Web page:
OBITUARY:Elspeth Davie

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One's first impression of Elspeth Davie was of her smallness; the second of her extreme shyness. One of her friends described her as looking like a mouse, neat, nervous, undeniably small. She could also have been mistaken for one of Miss Jean Brodie's young girls, a Morningside lady mingling the intellectual with the tearoom. This would have been an error. In her writing she may well have been the creme de la creme, but that phrase implies a certain self-esteem, an awareness of inner strength. Elspeth Davie was implacably modest, the least self-assertive of human beings or writers.

She was born in Scotland and, though she spent her earliest days in southern England and lived for a time in Ireland, in Scotland she remained. She went to school and university in Edinburgh, and also attended the Edinburgh College of Art (she taught painting, an ordeal which must have taxed her voice and her manner). Her early novels were Providings (1965) and Creating a Scene (1971), and she also published a collection of short stories, The Spark (1968).

It was in the form of the short story that Davie found her true presence. It afforded her the ideal outlet for her particular and highly idiosyncratic blend of the ordinary and the extraordinary. Her settings were often mundane, but her characters were usually involved in peculiar, even surreal, events. The short story was the perfect length and, though she wrote other novels, Climbers on the Stair (1978) and - probably her most successful - Coming to Light (1989), it was her collections of short stories which displayed her remarkable talent to its best advantage.

The High Tide Walker (1976) and The Night of the Funny Hats (1980) followed, and in 1978 she won the Katherine Mansfield Prize for Short Stories.

Elspeth Davie had her admirers, who perceived the sharpness and the delicacy of her observations, but in a period of increasing emphasis on the big and the vulgar in fiction she could never come within a million miles of being dubbed a best-seller. Paperback editors shunned her, American publishers thought of her as thoroughly uncommercial (they were no doubt correct); she was unlikely to be sought out by television chat shows, and would have been aghast if such an event had occurred.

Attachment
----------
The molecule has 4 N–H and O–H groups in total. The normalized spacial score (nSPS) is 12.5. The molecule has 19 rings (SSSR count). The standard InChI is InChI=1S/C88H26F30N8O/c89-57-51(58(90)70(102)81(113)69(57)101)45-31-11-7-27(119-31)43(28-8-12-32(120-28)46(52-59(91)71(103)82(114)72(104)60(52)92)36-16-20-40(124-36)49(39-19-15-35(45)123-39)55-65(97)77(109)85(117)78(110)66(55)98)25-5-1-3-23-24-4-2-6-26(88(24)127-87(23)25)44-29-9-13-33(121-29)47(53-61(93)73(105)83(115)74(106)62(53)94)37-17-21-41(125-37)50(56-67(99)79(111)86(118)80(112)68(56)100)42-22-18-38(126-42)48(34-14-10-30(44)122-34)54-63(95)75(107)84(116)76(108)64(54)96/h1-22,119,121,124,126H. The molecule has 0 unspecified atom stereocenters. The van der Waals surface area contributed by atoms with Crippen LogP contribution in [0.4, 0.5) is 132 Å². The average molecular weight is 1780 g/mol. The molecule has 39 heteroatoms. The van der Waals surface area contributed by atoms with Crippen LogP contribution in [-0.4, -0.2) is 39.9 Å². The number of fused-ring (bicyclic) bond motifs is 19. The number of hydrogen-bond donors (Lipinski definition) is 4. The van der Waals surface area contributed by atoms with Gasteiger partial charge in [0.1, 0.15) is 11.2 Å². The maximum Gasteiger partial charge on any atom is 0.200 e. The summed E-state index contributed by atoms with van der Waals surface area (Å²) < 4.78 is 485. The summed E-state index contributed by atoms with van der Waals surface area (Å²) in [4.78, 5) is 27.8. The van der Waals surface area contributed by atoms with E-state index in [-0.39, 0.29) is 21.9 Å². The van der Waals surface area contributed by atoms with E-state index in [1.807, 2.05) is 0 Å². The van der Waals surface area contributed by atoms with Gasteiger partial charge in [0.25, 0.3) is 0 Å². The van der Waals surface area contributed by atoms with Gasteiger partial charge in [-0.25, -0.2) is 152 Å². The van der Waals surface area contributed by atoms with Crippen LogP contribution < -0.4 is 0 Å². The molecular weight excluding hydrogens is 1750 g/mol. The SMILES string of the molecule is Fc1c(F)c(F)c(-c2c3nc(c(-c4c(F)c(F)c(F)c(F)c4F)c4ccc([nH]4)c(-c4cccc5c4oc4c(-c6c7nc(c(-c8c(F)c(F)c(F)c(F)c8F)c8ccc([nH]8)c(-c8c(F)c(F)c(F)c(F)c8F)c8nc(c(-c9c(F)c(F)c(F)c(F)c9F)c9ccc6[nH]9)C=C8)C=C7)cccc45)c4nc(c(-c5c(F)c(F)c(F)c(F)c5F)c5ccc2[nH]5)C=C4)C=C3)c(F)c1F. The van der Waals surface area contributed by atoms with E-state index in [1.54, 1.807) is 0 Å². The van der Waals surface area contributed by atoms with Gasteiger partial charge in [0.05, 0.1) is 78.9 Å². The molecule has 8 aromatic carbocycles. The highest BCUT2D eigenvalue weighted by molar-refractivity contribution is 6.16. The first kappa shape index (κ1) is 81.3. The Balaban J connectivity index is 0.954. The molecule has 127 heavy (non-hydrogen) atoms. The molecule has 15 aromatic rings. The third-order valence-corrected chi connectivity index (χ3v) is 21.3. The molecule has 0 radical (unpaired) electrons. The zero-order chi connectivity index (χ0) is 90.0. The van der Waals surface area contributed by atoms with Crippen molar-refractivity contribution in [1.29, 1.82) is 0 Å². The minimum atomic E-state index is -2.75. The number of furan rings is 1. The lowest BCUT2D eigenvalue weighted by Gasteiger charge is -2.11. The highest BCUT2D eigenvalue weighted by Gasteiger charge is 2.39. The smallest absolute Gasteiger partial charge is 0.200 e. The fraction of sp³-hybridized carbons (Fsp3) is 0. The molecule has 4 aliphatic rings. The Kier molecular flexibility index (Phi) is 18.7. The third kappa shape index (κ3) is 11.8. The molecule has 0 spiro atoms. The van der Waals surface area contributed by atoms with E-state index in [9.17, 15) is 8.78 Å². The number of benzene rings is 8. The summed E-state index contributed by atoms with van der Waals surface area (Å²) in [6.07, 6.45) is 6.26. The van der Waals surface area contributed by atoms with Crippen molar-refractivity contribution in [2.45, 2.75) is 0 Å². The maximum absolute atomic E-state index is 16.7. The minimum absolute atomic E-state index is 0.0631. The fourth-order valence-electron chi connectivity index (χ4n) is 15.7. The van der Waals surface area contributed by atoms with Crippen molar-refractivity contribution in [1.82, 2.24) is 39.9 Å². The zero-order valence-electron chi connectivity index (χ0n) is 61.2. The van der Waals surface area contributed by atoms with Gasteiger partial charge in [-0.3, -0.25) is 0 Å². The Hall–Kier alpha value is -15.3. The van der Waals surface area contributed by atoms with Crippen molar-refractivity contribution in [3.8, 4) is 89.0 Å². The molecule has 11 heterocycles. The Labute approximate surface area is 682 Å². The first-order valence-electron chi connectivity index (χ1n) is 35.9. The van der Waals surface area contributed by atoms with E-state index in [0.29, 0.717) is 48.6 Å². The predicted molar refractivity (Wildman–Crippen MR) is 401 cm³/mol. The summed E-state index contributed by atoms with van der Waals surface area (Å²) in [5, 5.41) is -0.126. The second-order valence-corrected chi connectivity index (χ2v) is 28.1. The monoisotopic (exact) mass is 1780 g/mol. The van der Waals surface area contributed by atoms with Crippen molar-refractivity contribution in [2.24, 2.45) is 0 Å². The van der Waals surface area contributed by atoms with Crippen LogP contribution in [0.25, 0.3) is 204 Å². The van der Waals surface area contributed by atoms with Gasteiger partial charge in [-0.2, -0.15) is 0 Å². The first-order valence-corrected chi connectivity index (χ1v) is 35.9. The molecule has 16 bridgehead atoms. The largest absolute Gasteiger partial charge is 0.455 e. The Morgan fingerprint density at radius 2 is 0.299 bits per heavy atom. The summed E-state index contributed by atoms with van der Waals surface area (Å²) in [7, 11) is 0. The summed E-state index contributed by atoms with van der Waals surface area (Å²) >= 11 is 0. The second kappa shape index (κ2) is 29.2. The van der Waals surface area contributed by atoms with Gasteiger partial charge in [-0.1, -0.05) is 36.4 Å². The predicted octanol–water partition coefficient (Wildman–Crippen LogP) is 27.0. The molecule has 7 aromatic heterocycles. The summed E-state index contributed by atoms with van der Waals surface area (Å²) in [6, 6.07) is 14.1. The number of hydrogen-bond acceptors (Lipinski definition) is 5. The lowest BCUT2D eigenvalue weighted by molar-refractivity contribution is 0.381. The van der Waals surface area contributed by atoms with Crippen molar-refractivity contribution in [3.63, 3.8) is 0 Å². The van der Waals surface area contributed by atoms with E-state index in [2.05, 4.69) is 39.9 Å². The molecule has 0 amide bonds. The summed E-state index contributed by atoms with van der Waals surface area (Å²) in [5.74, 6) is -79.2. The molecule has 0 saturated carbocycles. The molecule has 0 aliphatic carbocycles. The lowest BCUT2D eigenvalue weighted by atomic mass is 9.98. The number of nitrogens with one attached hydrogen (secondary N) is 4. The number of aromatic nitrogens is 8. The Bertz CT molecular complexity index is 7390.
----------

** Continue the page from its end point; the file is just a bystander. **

She did not seem to mind this state of neglect, indeed she was touchingly grateful for any praise or recognition. She was perhaps old-fashioned in her approach to writing, content to produce quirky, finely honed gems rather than sprawling sagas. Every word told: it was very often what she left out rather than what she put in that was of note.

In Davie's last collection of short stories, Death of a Doctor (1992), there is one story which seems to epitomise her qualities and her beliefs. "The Man Who Wanted to Smell Books" starts in this way:

This was the time when every book in the world had been put on the tape, when long ago every catalogue in every library could be read from hundreds of flickering screens which quickly settled down into a steady blue and green twilight shade, or at times a purple, violet and pink, the colour of rainbows. The library which had once been a murky, mysterious place was fun at last.

Into this brave new world comes a man who remembers what books looked like, what they smelled like. This character could so easily have been Elspeth Davie herself. Her books would not be suited to kaleidoscopic colours or flickering screens. She was a real writer of real books, which more people should have smelled and read. Like many other writers, with a strange, elusive but nevertheless strong voice, she remains to be discovered.

Christopher Sinclair-Stevenson

Elspeth Dryer, writer: born Kilmarnock, Ayrshire 20 March 1918; married George Davie (one daughter); died Edinburgh 14 November 1995.

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